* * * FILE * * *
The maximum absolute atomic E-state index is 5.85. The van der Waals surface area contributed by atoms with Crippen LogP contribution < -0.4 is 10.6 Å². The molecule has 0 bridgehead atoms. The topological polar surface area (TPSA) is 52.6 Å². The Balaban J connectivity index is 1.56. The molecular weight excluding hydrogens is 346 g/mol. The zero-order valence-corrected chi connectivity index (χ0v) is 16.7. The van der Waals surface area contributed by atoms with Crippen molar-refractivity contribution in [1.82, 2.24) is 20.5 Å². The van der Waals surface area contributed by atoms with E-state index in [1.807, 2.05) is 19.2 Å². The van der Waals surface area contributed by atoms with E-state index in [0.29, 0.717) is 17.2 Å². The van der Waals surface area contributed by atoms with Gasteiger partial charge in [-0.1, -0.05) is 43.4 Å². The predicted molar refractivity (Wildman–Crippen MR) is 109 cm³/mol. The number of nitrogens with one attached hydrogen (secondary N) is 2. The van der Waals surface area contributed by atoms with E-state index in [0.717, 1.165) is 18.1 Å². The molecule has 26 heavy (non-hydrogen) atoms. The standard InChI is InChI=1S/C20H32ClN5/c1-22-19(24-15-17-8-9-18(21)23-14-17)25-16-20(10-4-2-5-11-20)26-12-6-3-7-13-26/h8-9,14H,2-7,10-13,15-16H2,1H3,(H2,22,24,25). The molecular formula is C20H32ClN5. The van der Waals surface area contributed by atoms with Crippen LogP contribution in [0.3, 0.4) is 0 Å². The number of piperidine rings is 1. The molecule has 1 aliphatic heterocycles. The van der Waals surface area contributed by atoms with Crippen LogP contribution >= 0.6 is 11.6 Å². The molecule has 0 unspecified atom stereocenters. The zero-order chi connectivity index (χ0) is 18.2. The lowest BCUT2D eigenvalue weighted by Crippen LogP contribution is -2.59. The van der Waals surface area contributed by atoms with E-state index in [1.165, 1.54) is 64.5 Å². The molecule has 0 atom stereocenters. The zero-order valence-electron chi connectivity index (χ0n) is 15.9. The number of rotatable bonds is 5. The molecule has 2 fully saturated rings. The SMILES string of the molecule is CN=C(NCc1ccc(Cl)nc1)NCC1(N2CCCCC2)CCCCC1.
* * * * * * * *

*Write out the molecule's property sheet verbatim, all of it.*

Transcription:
The maximum absolute atomic E-state index is 5.85. The van der Waals surface area contributed by atoms with Crippen LogP contribution < -0.4 is 10.6 Å². The molecule has 0 bridgehead atoms. The topological polar surface area (TPSA) is 52.6 Å². The Balaban J connectivity index is 1.56. The molecular weight excluding hydrogens is 346 g/mol. The zero-order valence-corrected chi connectivity index (χ0v) is 16.7. The van der Waals surface area contributed by atoms with Crippen molar-refractivity contribution in [1.82, 2.24) is 20.5 Å². The van der Waals surface area contributed by atoms with E-state index in [1.807, 2.05) is 19.2 Å². The van der Waals surface area contributed by atoms with E-state index in [0.29, 0.717) is 17.2 Å². The van der Waals surface area contributed by atoms with Gasteiger partial charge in [-0.1, -0.05) is 43.4 Å². The predicted molar refractivity (Wildman–Crippen MR) is 109 cm³/mol. The number of nitrogens with one attached hydrogen (secondary N) is 2. The van der Waals surface area contributed by atoms with E-state index in [0.717, 1.165) is 18.1 Å². The molecule has 26 heavy (non-hydrogen) atoms. The standard InChI is InChI=1S/C20H32ClN5/c1-22-19(24-15-17-8-9-18(21)23-14-17)25-16-20(10-4-2-5-11-20)26-12-6-3-7-13-26/h8-9,14H,2-7,10-13,15-16H2,1H3,(H2,22,24,25). The molecular formula is C20H32ClN5. The van der Waals surface area contributed by atoms with Crippen LogP contribution in [0.3, 0.4) is 0 Å². The number of piperidine rings is 1. The molecule has 1 aliphatic heterocycles. The van der Waals surface area contributed by atoms with Crippen LogP contribution >= 0.6 is 11.6 Å². The molecule has 0 unspecified atom stereocenters. The zero-order chi connectivity index (χ0) is 18.2. The lowest BCUT2D eigenvalue weighted by Crippen LogP contribution is -2.59. The van der Waals surface area contributed by atoms with E-state index in [1.165, 1.54) is 64.5 Å². The molecule has 0 atom stereocenters. The zero-order valence-electron chi connectivity index (χ0n) is 15.9. The number of rotatable bonds is 5. The molecule has 2 fully saturated rings. The SMILES string of the molecule is CN=C(NCc1ccc(Cl)nc1)NCC1(N2CCCCC2)CCCCC1.